This week’s Network World printed an interesting case study on an end-user moving away from MPLS (“Library system shushes MPLS for cheaper DSL”). They moved for many of the reasons I outlined in my post back in December.
In my comments, I suggested staying with MPLS if you were running centralized VOIP, but this Washington state public library system is bucking the conventional wisdom. To workaround the lack of QoS in broadband, they configured three cable/DSL connections at 13 sites and used Talari Networks gear to provide the reliability. They will have to manage multiple providers and their network will increase exponentially in terms of technical and administrative complexity. Yet, the library says its average monthly per site circuit bill will decrease from $3000 to less than $200! That’s significant!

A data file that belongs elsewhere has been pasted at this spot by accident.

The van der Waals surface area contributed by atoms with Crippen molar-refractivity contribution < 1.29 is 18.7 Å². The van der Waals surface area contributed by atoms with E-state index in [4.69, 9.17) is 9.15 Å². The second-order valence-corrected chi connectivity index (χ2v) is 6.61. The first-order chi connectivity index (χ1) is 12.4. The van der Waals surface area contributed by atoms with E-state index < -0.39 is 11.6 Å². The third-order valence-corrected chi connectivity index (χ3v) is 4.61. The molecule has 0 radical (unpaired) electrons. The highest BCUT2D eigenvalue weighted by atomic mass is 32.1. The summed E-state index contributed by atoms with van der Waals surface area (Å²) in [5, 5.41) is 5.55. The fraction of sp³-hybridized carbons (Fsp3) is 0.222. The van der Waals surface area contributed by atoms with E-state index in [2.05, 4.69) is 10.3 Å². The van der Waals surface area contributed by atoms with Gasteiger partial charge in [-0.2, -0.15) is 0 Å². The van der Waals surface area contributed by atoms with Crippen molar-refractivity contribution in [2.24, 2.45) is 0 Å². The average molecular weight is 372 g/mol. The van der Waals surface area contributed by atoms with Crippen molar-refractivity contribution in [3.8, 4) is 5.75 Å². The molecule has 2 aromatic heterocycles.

The Talari devices, from the Mercury product line, aggregate and mux the discrete broadband connections. The devices monitor problems in each link and send packets over the most reliable path or multiple paths if no single path meets the preconfigured performance requirements. They said they’d also tried gear from Riverbed, which worked but did not provide the cost savings. The Talari gear cost the library $127,000 and the library expects to see a savings of $400K this year.